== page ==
The Epidemiology of Antiphospholipid Syndrome: A Population-Based Study

Ali Duarte-García, Michael M. Pham, Cynthia S. Crowson, Shreyasee Amin, Kevin G. Moder, Rajiv K. Pruthi, Kenneth J. Warrington, Eric L. Matteson

Research output: Contribution to journalArticlepeer-review

50 Scopus citations


Objective: To estimate the annual incidence and prevalence of and frequency of mortality associated with antiphospholipid syndrome (APS). Methods: An inception cohort of patients with incident APS in 2000–2015 from a geographically well-defined population was identified based on comprehensive individual medical records review. All cases met the 2006 Sydney criteria for APS (primary definition) or had a diagnosis of APS confirmed by physician consensus (secondary definition). Levels of lupus anticoagulant, IgM and IgG anticardiolipin antibodies, and anti–β2-glycoprotein I antibodies were tested in a centralized laboratory. Incidence rates were age- and sex-adjusted to the 2010 US white population. Prevalence estimates were obtained from the incidence rates, assuming that there was no increased mortality associated with APS and that migration in or out of the area was independent of disease status. Results: Among this cohort in 2000–2015, 33 cases of incident APS, as defined by the Sydney criteria, were identified (mean age of patients 54.2 years; 55% female, 97% white). The annual incidence of APS in adults ages ≥18 years was 2.1 (95% confidence interval [95% CI] 1.4–2.8) per 100,000 population. Incidence rates were similar in both sexes. The estimated prevalence of APS was 50 (95% CI 42–58) per 100,000 population, and was similar in both sexes. Six patients (18%) had a concurrent diagnosis of systemic lupus erythematosus. The most frequent clinical manifestation was deep vein thrombosis. The overall frequency of mortality among patients with APS was not significantly different from that in the general population (standardized mortality ratio 1.61, 95% CI 0.74–3.05). Conclusion: APS occurred in ~2 persons per 100,000 population per year. The estimated prevalence was 50 per 100,000 population. Overall mortality was not notably different from that observed in the general population.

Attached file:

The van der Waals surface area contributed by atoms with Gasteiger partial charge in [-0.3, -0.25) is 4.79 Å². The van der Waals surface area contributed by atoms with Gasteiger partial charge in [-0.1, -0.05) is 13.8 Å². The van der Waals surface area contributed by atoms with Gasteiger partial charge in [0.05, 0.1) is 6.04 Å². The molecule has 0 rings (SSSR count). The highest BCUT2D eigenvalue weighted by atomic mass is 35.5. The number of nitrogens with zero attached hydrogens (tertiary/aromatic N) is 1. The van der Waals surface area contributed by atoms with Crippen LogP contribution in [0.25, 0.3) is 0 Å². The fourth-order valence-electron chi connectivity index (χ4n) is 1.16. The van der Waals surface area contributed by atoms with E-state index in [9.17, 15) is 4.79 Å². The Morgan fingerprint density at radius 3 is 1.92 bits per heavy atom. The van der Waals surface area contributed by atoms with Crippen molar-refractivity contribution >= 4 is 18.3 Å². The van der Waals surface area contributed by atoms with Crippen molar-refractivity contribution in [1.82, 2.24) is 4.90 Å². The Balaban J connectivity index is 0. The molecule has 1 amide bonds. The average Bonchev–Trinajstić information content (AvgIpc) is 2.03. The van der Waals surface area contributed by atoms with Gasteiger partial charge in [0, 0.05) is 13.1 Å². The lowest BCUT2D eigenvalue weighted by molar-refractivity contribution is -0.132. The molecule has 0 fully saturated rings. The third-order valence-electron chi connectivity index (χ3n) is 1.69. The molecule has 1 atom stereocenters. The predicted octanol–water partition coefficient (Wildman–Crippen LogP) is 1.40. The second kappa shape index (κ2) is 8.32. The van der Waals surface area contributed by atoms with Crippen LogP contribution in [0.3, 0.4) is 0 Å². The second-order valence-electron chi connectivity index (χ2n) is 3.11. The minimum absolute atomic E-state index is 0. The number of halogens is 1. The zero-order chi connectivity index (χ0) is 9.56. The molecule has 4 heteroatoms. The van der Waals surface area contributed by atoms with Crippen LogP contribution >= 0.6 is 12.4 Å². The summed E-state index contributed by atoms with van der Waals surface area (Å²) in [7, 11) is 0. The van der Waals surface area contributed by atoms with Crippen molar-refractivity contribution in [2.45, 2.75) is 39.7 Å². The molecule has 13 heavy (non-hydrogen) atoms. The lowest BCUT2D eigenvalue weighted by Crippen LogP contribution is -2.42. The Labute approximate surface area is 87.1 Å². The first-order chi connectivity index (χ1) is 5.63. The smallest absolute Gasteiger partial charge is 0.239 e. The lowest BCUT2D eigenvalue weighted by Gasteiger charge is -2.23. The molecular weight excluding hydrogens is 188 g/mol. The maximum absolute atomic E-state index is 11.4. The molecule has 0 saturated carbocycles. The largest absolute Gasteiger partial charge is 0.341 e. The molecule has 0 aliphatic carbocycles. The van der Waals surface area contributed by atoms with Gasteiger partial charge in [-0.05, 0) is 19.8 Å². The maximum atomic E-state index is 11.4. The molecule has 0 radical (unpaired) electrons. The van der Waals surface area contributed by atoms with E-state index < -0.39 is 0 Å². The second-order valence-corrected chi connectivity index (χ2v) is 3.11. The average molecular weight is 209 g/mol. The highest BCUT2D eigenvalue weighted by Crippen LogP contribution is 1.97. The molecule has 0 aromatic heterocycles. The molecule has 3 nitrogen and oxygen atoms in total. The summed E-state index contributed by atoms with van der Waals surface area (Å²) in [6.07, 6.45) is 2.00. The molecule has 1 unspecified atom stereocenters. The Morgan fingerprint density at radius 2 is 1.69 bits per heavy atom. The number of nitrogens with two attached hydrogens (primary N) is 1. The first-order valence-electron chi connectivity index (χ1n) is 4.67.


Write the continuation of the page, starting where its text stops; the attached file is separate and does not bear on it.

Original languageEnglish (US)
Pages (from-to)1545-1552
Number of pages8
JournalArthritis and Rheumatology
Issue number9
StatePublished - Sep 1 2019

ASJC Scopus subject areas

  • Immunology and Allergy
  • Rheumatology
  • Immunology


Dive into the research topics of 'The Epidemiology of Antiphospholipid Syndrome: A Population-Based Study'. Together they form a unique fingerprint.

Cite this